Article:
Assumptions or misconceptions “subject matter experts” often make:
- They have the respect of their (followers, students, readers) because they forgot more about the subject than anyone else knows.
- They do not think with “Beginner’s Mind”
A very wise book on Zen Buddhism by Shunryu Suzuki talks about the contrast between Beginner’s and expert’s mind.
“If your mind is empty, it is always ready for anything, it is open to everything. In the beginner’s mind there are many possibilities, but in the expert’s mind there are few. ”
― Shunryu Suzuki
When I started this I Ching guidance website, the intent was to share my lifetime passion for this venerable oracle with you the reader. The other intent was to start a dialogue rather than to simply share my “expert” view.
Recently when I took a new beginner’s mind approach to this website I found a few things missed my original intent. You, the reader, were not included in my “intent”. The “mission” for this website was not shared with you, the readers and visitors to this website. Your telepathy was not on!
Can we start over? The answer is yes. Even the most expert among us has the opportunity to free his mind and see things anew with beginner’s mind.
Why the I Ching? I was introduced to this ancient text, by my older brother Johnny. When I was a 16 years old he shared his copy of the Wilhelm Blofield version, with an introduction by C F Jung. Immediately I was captivated by Carl Jung’s introduction to this much esteemed “Book of Changes” translation. I have excerpted the opening paragraph here to give you a taste of what intrigued me, reading this paragraph 34 years ago.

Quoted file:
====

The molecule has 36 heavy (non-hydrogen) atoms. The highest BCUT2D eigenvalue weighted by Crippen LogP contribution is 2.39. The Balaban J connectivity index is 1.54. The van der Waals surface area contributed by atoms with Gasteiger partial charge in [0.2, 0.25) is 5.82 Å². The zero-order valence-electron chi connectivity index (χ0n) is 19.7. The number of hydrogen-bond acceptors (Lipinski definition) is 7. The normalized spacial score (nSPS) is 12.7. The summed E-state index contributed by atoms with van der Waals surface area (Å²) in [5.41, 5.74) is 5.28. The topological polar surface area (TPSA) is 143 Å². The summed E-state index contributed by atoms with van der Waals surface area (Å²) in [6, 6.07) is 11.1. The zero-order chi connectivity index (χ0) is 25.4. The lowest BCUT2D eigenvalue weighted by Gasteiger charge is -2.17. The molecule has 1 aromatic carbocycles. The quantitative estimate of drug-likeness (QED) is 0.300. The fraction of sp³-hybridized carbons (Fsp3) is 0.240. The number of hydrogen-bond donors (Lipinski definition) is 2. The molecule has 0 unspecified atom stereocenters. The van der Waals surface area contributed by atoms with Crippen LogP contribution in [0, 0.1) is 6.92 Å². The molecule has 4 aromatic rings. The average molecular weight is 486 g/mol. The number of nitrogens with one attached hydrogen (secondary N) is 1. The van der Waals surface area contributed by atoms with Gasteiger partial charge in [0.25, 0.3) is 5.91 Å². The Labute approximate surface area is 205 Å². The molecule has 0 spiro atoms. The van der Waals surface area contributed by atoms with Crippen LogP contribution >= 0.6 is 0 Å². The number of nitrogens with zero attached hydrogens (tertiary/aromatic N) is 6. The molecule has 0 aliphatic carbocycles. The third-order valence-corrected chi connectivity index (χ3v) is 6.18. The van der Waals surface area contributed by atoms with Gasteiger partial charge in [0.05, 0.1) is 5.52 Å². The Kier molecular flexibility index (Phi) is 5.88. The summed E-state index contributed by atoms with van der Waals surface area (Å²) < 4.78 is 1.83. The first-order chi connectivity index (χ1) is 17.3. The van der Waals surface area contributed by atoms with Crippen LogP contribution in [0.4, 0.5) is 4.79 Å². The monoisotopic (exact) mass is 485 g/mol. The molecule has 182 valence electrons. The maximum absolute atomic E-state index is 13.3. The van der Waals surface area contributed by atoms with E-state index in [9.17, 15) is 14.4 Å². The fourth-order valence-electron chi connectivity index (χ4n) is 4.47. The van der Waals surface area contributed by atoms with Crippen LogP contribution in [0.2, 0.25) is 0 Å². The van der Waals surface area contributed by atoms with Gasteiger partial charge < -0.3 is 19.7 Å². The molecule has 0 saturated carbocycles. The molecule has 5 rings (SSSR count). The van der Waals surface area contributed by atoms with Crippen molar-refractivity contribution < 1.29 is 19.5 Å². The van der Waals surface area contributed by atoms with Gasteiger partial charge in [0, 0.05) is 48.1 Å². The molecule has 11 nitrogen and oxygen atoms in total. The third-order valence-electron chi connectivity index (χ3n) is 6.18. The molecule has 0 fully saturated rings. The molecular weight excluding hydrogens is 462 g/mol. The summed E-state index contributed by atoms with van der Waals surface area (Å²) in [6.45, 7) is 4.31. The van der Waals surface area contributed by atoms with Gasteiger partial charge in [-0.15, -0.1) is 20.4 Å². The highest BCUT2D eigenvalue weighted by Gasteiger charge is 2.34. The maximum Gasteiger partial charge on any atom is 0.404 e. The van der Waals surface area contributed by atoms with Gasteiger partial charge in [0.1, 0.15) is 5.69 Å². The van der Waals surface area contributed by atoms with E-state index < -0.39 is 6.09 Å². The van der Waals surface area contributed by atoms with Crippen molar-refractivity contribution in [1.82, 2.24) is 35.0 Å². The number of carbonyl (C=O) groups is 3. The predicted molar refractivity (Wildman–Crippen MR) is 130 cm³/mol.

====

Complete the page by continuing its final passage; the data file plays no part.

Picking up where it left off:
Please take a few moments and read the entire text by following the link above entitled, Carl Jung’s introduction.
“If the meaning of the Book of Changes were easy to grasp, the work would need no foreword. But this is far from being the case, for there is so much that is obscure about it that Western scholars have tended to dispose of it as a collection of “magic spells,” either too abstruse to be intelligible, or of no value whatsoever. Legge’s translation of the I Ching, up to now the only version available in English, has done little to make the work accessible to Western minds.Wilhelm, however, has made every effort to open the way to an understanding of the symbolism of the text. He was in a position to do this because he himself was taught the philosophy and the use of the I Ching by the venerable sage Lao Nai-hsüan; moreover, he had over a period of many years put the peculiar technique of the oracle into practice. His grasp of the living meaning of the text gives his version of the I Ching a depth of perspective that an exclusively academic knowledge of Chinese philosophy could never provide.
I am greatly indebted to Wilhelm for the light he has thrown upon the complicated problem of the I Ching, and for insight as regards its practical application as well. For more than thirty years I have interested myself in this oracle technique, or method of exploring the unconscious, for it has seemed to me of uncommon significance. I was already fairly familiar with the I Ching when I first met Wilhelm in the early nineteen twenties; he confirmed for me then what I already knew, and taught me many things more.”1
Why did I start this website?
To share my individual appreciation and passion for this venerable book of changes with you.
The I Ching is a not an easy text to understand, yet it offers invaluable insight into navigating change. My intention with this website is to provide you the reader, access to my 35 year individual study of remarkable oracle.
I think it wise to return to one of the earliest, post James Legge, western translations in order better grasp the importance of this living Chinese text.
Richard Wilhelm went well beyond the average translator’s journey to understand this ancient text from a Chinese cultural perspective. He lived in China for 25 years, became fluent in spoken and written Chinese, and grew to love and admire the Chinese people. He is best remembered for his translations of philosophical works from Chinese into German that in turn have been translated into other major languages of the world, including English. His translation of the I Ching is still regarded as one of the finest, as is his translation of The Secret of the Golden Flower; both were provided with introductions by the Swiss psychiatrist Carl Jung, who was a personal friend. Yet again I share with you an excerpt from Carl Jung: